For decades, royalty flocked to Biarritz on France’s Atlantic coast – now it’s the boho-chic home of European surfing. Join the surfers on Grande Plage or the Côte des Basques before checking out the lively bars on Rue Gambetta and around the fantastic food market.
Art enthusiasts who want to see some Riviera glamour will love Musée Picasso in Antibes. Set in the medieval Chateau Grimaldi – Picasso’s former home – the art collection is as captivating as the mesmerising sea view. Those with champagne tastes can indulge them in the venerable cellars of the Champagne region, including Moët & Chandon and Veuve Clicquot.
One of the most interesting things to do in Paris happens to be free: the fascinating Musée Carnavalet, which tells the history of the French capital in scintillating style. To enjoy views of the city, walk to the top of the Arc de Triomphe, go up the elevator to the roof of Montparnasse Tower or choose from three viewing platforms of the Eiffel Tower.
Just before you hit France’s border with Spain, you reach the heavily indented Côte Vermeille and a trio of pretty pastel-coloured coastal villages – Collioure, Port-Vendres and Banyuls-sur-Mer – all with a distinctive Catalan flavour. See what inspired Matisse to move to Collioure, and, as an alternative thing to do, make a tour of the wineries that cling to the surrounding Roussillon hills.
In Provence, between Marseille and Cassis, an exhilarating experience awaits on a boat tour of the Calanques. These fjord-like inlets slice into steep limestone cliffs, making them a great place for swimming and kayaking.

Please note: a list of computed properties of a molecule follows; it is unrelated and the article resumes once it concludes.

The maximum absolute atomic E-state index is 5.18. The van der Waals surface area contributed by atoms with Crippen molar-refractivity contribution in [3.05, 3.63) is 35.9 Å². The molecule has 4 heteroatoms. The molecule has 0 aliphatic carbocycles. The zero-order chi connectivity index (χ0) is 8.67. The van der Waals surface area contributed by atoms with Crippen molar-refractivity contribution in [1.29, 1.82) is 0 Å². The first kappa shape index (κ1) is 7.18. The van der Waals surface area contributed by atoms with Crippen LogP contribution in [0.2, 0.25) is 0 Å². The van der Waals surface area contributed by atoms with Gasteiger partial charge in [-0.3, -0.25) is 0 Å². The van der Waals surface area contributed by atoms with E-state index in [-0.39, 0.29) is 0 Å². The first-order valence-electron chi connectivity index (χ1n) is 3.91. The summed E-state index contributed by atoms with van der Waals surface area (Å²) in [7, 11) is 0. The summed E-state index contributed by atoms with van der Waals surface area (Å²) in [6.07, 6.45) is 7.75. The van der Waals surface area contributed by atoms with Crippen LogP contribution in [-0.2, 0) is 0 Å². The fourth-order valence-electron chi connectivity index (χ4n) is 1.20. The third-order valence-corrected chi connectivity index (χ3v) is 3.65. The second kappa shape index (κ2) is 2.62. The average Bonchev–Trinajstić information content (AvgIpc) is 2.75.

The Ardèche gorges just north of Provence have some of France’s most breathtaking scenery. Swim or canoe under Pont d’Arc, a limestone arch that spans the River Ardèche, and take in the views from the Belvédère de Pont d’Arc above. Carry on further north to one of France’s emptiest yet most beautiful regions, the Auvergne, where you can hike and cycle through the volcanic landscapes of the Parc des Volcans.
Thrill-seekers in search of unique things to do can head to France’s Atlantic coast and the Dune du Pilat. Here, on the highest sand dune in Europe, you can float on a paraglider over this astonishing landscape, preferably just as the sun begins to set.
Even if your French is minimal, try to make an effort with basic greetings and you’ll be warmly welcomed. Saying “Bonjour” when entering a shop or café and leaving with “au revoir” is usually appreciated.
French opening hours can sometimes be mind boggling. Lunch breaks for many businesses can last from noon to 2pm or 3pm, but most restaurants won’t serve food beyond 2pm so make sure you get in early. Note that many museums are closed on Tuesdays, and some on Mondays.
Published: July 25, 2022